3. Pointwise convergence (Jordan). Let $x_0 \in \mathbb R$. If $f \in L^1(-\pi,\pi)$ has bounded variation on an interval $[x_0-r, x_0+r]$ for some $ r > 0$. Then the limits $$f(x_0+) = \lim_{h \searrow 0} f(x+h) \quad\text{and}\quad f(x_0-) = \lim_{h\searrow 0} f(x-h) $$ both exist and $S_n(f,x_0) \to \dfrac{1}{2} ( f(x_0+) + f(x_0-) ) $. This resulte embodies the localisation principle where the convergence of $f$ at $x_0$ depends only on its characteristics in an arbitrarily small interval around $x_0$.

  4. Uniform convergence. If $f$ is $2\pi$-periodic, continuous on $\mathbb R$ (note that implies $f(\pi) = f(-\pi)$) and piecewise continuously differentiable (i.e. the interval $[-\pi,\pi]$ can be divided into a finite number of sub-inetrvals $I_j, j=1, \cdots, m$ and $f$ is continuously differentiable in each $I_j$, with one sided derivatives at the end points) then the Fourier series $S_n(f,x)$ converges absolutely and uniformly to $f(x)$ on $[-\pi,\pi]$.

  5. Gibbs phenomena. For a function $f$ that is piecewise continuous, convergence at points of discontinuity is non-uniform. In fact the the maximum error between $S_n(f,x)$ and $f(x)$ has positive limit.

The function $f(x) = 6x+2$ meets the criteria for 1,2,3 but not 4 because there is no definition at $x = \pm \pi$ that would allow the function to be continuous there. The Fourier series at $\pm \pi$ converges to the mid point $\frac{1}{2}(f(0+)+f(0-)) = 2$.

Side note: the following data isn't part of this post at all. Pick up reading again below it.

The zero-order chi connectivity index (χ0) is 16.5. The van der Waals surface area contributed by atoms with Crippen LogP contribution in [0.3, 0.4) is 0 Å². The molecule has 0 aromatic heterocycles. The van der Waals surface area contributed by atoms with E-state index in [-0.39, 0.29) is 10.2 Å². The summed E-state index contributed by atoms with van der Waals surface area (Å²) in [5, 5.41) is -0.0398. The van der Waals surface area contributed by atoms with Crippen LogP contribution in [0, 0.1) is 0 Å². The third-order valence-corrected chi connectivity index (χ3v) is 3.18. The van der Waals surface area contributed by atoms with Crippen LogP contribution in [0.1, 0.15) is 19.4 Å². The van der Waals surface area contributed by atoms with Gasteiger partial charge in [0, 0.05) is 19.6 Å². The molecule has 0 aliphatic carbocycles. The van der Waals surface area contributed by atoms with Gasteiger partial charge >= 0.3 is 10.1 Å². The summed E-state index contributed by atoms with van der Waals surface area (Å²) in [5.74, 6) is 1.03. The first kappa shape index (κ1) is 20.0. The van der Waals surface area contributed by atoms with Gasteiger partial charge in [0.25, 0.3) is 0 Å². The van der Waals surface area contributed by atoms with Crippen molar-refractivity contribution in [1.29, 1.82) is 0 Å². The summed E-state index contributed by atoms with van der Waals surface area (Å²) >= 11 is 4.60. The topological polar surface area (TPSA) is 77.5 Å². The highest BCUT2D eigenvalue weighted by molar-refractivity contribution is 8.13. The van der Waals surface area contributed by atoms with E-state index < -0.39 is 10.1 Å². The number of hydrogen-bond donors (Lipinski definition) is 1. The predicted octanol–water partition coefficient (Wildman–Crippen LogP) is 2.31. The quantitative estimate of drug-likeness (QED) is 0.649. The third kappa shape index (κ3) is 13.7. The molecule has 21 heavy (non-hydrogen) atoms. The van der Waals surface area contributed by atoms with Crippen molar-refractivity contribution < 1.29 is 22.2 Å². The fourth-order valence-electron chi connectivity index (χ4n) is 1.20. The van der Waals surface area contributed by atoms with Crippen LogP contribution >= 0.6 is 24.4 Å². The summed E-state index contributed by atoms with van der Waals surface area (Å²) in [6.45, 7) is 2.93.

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  • $\begingroup$ So the Fourier Series converges pointwise but not uniormly In this instance? $\endgroup$ – Mathias May 29 at 20:54
  • $\begingroup$ Furthermore, you say that in 4. uniform convergence on $\mathbb{R}$ implies that $f(\pi) = f(-\pi)$ which in this case is not correct. Is this what you mean when you say there "there is no definition at $x = \pm \pi$ that would allow the function to be continuous there"?. I guess so. Or is it because that $f(x)$ is defined in the open interval from $(-\pi,\pi)$. Thanks for your help! :) $\endgroup$ – Mathias May 29 at 21:14
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    $\begingroup$ Hi. On uniform convergence,: $ f(\pi) = f(-\pi)$ is sufficient when combined with the other properties. I was not saying it is necessary, although in practice it will be. And I added that in your example $f(x) =3x+2$, Which is defined only on the open interval, no values of $f(\pi)$ and $f(-\pi)$ can make it continuous. Hope that helps. $\endgroup$ – WA Don May 29 at 22:30
  • $\begingroup$ Thanks again for your help. If you don't mind I have one last question. This is a question from an Analysis exam which I am studying for. Another example is the given by the function $f \in C_{st}$ satisfying $f(x) = 1 + \cos(x/2)$ for $-\pi < x < \pi$. Here my professor has provided the answers and says that $f$ is continuous on $\mathbb{R}$, thus on $]-\pi,\pi[$ as well, with $f(-\pi) = f(\pi) = 0$ and $C^{1}$ on $\mathbb{R}$ he concludes that the Fourier series converges uniformly on $\mathbb{R}$. Doesn't this contradict what you are saying? Or am I misunderstand something? Thanks. $\endgroup$ – Mathias May 29 at 23:19
  • $\begingroup$ No. In this case the function meets the conditions of No 4. It is periodic and continuous on the real line, which means it has equality at $\pm \pi$ and in this case it is also differentiable everywhere, which is stronger than needed by 4. So it converges uniformly on $[-\pi,\pi]$. Then, as it’s periodic the uniform convergence equally holds true on the whole real line. Is that clearer? $\endgroup$ – WA Don May 30 at 6:16